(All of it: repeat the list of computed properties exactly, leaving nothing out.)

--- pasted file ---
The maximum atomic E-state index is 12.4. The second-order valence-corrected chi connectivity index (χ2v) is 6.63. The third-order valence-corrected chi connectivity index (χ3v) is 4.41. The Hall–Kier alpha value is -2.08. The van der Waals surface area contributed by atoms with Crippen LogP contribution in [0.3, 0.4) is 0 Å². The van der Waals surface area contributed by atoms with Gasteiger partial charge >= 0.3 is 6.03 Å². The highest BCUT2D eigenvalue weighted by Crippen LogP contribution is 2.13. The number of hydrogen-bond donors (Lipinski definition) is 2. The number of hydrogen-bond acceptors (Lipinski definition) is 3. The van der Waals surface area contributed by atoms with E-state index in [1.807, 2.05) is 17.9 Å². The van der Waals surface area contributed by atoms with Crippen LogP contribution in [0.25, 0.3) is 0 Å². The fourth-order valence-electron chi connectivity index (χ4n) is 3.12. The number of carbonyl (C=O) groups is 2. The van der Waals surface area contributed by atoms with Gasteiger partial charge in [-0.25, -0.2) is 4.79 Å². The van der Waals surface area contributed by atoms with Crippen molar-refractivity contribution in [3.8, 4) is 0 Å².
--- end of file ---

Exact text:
The maximum atomic E-state index is 12.4. The second-order valence-corrected chi connectivity index (χ2v) is 6.63. The third-order valence-corrected chi connectivity index (χ3v) is 4.41. The Hall–Kier alpha value is -2.08. The van der Waals surface area contributed by atoms with Crippen LogP contribution in [0.3, 0.4) is 0 Å². The van der Waals surface area contributed by atoms with Gasteiger partial charge >= 0.3 is 6.03 Å². The highest BCUT2D eigenvalue weighted by Crippen LogP contribution is 2.13. The number of hydrogen-bond donors (Lipinski definition) is 2. The number of hydrogen-bond acceptors (Lipinski definition) is 3. The van der Waals surface area contributed by atoms with E-state index in [1.807, 2.05) is 17.9 Å². The van der Waals surface area contributed by atoms with Crippen LogP contribution in [0.25, 0.3) is 0 Å². The fourth-order valence-electron chi connectivity index (χ4n) is 3.12. The number of carbonyl (C=O) groups is 2. The van der Waals surface area contributed by atoms with Gasteiger partial charge in [-0.25, -0.2) is 4.79 Å². The van der Waals surface area contributed by atoms with Crippen molar-refractivity contribution in [3.8, 4) is 0 Å².